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New WHO Collaborating Centre in Geospatial Disease Modelling

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Monday, January 20th 2014
| Oxford, UK
Read More About: disease, health, who


Jan 20, 2014, Oxford, UK - The University of Oxford has received designation as a World Health Organization (WHO) Collaborating Centre in Geospatial Disease Modelling. Based in the Spatial Ecology and Epidemiology Group (SEEG) in the Department of Zoology, this new designation primarily recognises the contributions of SEEG to supporting the modelling, monitoring and evaluation activities of the WHO Global Malaria Programme.

The SEEG group, led by Professor Simon Hay, investigate spatial and temporal aspects of infectious disease epidemiology to provide an improved evidence-base for disease control, with their malaria research programme conducted under the umbrella of the Malaria Atlas Project (MAP). MAP has been supported by a coalition of funders, most notably the Wellcome Trust, The UK Medical Research Council, and the Bill and Melinda Gates Foundation.

Understanding global patterns of malaria risk and how these may be changing in response to international control efforts is a key element in making progress against the disease.

Dr Peter Gething, Director of the new Collaborating Centre, explains the challenge:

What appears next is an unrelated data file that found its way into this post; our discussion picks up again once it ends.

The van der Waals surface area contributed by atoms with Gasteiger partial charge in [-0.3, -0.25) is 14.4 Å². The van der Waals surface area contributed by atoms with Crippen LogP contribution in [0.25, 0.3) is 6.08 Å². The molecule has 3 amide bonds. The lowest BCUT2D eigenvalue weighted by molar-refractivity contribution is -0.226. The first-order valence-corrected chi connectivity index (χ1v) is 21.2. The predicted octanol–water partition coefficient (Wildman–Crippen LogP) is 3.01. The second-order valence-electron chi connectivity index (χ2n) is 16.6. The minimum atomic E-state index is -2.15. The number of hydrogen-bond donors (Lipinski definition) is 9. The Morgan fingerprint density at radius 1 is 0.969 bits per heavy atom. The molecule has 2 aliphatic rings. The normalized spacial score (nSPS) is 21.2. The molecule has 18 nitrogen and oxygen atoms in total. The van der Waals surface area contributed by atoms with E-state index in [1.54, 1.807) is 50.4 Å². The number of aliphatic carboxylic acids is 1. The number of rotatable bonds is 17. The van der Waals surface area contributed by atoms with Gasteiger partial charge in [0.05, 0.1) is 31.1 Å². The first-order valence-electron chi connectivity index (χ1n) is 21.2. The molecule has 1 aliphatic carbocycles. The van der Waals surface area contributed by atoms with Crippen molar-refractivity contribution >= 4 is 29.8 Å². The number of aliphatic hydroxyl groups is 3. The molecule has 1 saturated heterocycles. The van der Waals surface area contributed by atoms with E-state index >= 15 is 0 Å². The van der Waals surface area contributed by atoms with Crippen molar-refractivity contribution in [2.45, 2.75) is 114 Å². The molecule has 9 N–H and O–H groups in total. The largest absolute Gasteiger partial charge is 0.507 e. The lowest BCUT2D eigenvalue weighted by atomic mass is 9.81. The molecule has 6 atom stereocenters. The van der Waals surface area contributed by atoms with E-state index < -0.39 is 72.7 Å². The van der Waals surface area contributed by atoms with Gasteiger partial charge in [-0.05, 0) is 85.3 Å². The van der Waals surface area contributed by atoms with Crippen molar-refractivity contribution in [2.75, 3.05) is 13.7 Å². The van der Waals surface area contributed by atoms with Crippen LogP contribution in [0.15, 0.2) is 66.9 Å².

"Reliable information underpins everything from international policy-setting to local disease control, but data on malaria risk can be patchy - particularly in those countries with the highest burdens. This is where geospatial modelling has an important role: making sure we maximise the information that is out there whilst also understanding the uncertainties that can highlight where more data are needed."

Dr Robert Newman, Director of the WHO Global Malaria Programme, elaborated on the role of the new Collaborating Centre:

"I would like to congratulate the Oxford team on this achievement. This designation formalises an already thriving collaboration between the Spatial Ecology and Epidemiology Group and the WHO Global Malaria Programme which has contributed greatly to the difficult but vital tasks of mapping, measuring, and monitoring malaria during a time of major global change."

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